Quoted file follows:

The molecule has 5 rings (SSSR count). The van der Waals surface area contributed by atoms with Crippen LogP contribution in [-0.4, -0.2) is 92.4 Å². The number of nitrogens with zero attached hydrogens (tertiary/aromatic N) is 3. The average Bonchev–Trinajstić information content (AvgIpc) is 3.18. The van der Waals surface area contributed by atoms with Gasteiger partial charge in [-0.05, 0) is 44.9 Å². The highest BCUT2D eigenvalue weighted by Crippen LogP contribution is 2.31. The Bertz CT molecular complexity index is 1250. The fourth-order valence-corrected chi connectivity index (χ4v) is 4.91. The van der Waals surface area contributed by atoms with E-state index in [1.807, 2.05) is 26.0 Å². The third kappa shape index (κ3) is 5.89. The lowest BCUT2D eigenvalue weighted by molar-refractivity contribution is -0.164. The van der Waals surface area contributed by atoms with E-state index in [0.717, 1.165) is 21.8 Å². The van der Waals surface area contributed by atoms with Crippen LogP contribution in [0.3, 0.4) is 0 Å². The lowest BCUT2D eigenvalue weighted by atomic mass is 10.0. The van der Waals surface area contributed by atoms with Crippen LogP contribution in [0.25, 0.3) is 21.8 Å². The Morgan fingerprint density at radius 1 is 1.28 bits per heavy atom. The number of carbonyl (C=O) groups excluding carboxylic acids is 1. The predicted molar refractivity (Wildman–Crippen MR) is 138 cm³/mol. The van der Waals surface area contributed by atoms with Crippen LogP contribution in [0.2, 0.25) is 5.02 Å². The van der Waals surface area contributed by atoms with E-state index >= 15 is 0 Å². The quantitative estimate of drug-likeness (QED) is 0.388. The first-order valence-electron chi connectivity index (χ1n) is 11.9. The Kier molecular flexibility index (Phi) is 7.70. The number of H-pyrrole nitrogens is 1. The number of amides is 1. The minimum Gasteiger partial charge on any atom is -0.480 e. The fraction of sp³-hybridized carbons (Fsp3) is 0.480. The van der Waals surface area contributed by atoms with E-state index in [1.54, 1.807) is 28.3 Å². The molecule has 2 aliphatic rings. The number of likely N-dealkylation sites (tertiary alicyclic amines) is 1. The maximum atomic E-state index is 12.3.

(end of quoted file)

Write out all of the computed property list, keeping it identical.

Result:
The molecule has 5 rings (SSSR count). The van der Waals surface area contributed by atoms with Crippen LogP contribution in [-0.4, -0.2) is 92.4 Å². The number of nitrogens with zero attached hydrogens (tertiary/aromatic N) is 3. The average Bonchev–Trinajstić information content (AvgIpc) is 3.18. The van der Waals surface area contributed by atoms with Gasteiger partial charge in [-0.05, 0) is 44.9 Å². The highest BCUT2D eigenvalue weighted by Crippen LogP contribution is 2.31. The Bertz CT molecular complexity index is 1250. The fourth-order valence-corrected chi connectivity index (χ4v) is 4.91. The van der Waals surface area contributed by atoms with E-state index in [1.807, 2.05) is 26.0 Å². The third kappa shape index (κ3) is 5.89. The lowest BCUT2D eigenvalue weighted by molar-refractivity contribution is -0.164. The van der Waals surface area contributed by atoms with E-state index in [0.717, 1.165) is 21.8 Å². The van der Waals surface area contributed by atoms with Crippen LogP contribution in [0.3, 0.4) is 0 Å². The lowest BCUT2D eigenvalue weighted by atomic mass is 10.0. The van der Waals surface area contributed by atoms with Crippen LogP contribution in [0.25, 0.3) is 21.8 Å². The Morgan fingerprint density at radius 1 is 1.28 bits per heavy atom. The number of carbonyl (C=O) groups excluding carboxylic acids is 1. The predicted molar refractivity (Wildman–Crippen MR) is 138 cm³/mol. The van der Waals surface area contributed by atoms with Crippen LogP contribution in [0.2, 0.25) is 5.02 Å². The van der Waals surface area contributed by atoms with E-state index >= 15 is 0 Å². The quantitative estimate of drug-likeness (QED) is 0.388. The first-order valence-electron chi connectivity index (χ1n) is 11.9. The Kier molecular flexibility index (Phi) is 7.70. The number of H-pyrrole nitrogens is 1. The number of amides is 1. The minimum Gasteiger partial charge on any atom is -0.480 e. The fraction of sp³-hybridized carbons (Fsp3) is 0.480. The van der Waals surface area contributed by atoms with E-state index in [1.54, 1.807) is 28.3 Å². The molecule has 2 aliphatic rings. The number of likely N-dealkylation sites (tertiary alicyclic amines) is 1. The maximum atomic E-state index is 12.3.